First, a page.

Happy Holidays from the 1 percent [The Milwaukee Community Journal]

Happy Holidays from the 1 percent

How Christmas was stolen from Bessie Hervey and eleven other Downtown Milwaukee janitors

MILWAUKEE – Bessie Hervey had cleaned the 875 E. Wisconsin Ave. building since it opened in 2002. On December 1, just in time for Christmas, she and her 11 co-workers were replaced by cleaners paid poverty wages and no health benefits.

Bessie and her coworkers are union janitors, represented by Service Employees International Union (SEIU) – Local 1. The new cleaners hired by the property owner, Wangard Partners, are nonunion workers paid less than $8.00 an hour. A union janitor makes $11 an hour.

“We were promised that the new company would offer jobs to the janitors,” Bessie said, describing the typical process when building management changes janitorial companies. Neither Wangard nor the new cleaning company followed through on this promise.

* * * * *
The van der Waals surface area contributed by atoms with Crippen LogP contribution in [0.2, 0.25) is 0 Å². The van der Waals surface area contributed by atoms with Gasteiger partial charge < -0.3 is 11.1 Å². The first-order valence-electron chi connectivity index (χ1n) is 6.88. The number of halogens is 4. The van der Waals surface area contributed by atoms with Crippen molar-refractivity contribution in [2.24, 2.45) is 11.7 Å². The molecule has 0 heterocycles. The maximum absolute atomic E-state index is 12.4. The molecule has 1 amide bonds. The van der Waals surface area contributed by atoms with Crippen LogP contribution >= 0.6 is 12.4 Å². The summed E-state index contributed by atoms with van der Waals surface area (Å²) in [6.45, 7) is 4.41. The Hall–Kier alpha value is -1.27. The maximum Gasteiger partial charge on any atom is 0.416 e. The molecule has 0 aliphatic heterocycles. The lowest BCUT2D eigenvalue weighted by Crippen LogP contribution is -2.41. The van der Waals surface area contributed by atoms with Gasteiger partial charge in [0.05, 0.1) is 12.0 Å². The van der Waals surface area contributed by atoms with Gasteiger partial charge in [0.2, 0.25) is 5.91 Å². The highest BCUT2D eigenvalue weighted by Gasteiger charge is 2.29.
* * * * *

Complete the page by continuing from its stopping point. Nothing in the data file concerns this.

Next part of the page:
“Instead, they locked the doors on us and we couldn’t get in the building to even apply,” Bessie said. “It was a slap in the face.”

Hervey was one of several janitors, employed by Regency Janitorial Services, who had cleaned the building since it opened. She has never missed a day of work, never being written up, and she has been cleaning major office buildings in Downtown Milwaukee for nearly 20 years.

Bessie was part of the long fight to lift wages for janitors and other downtown workers from $4.25 per hour with no health insurance to the current $11 an hour with union health insurance. Now that she is not working, Bessie will lose the union health insurance.

“For the past 20 years janitors fought hard to make a measly $11 an hour, and now Wangard wants to take us back to where we were,” said Pete Hanrahan, vice president of Hervey’s union, SEIU Local 1. “Wangard is picking janitors’ pockets to line his wallet,” Hanrahan said.

SEIU Local 1 represents over 1,000 janitors and other workers in Downtown Milwaukee, including the vast majority of major office buildings, Marquette janitors and food service workers, and Miller Park ushers and grounds crew.

“This isn’t just about me and my job,” Bessie said. “This is about all of us who work hard downtown — US Bank building, Chase Bank, Grand Ave. — and have fought for years to get what little we’ve got. If they can take my job, they can take everybody’s job, and it will be like a domino effect.

“We have to fight now to protect all of our jobs.”

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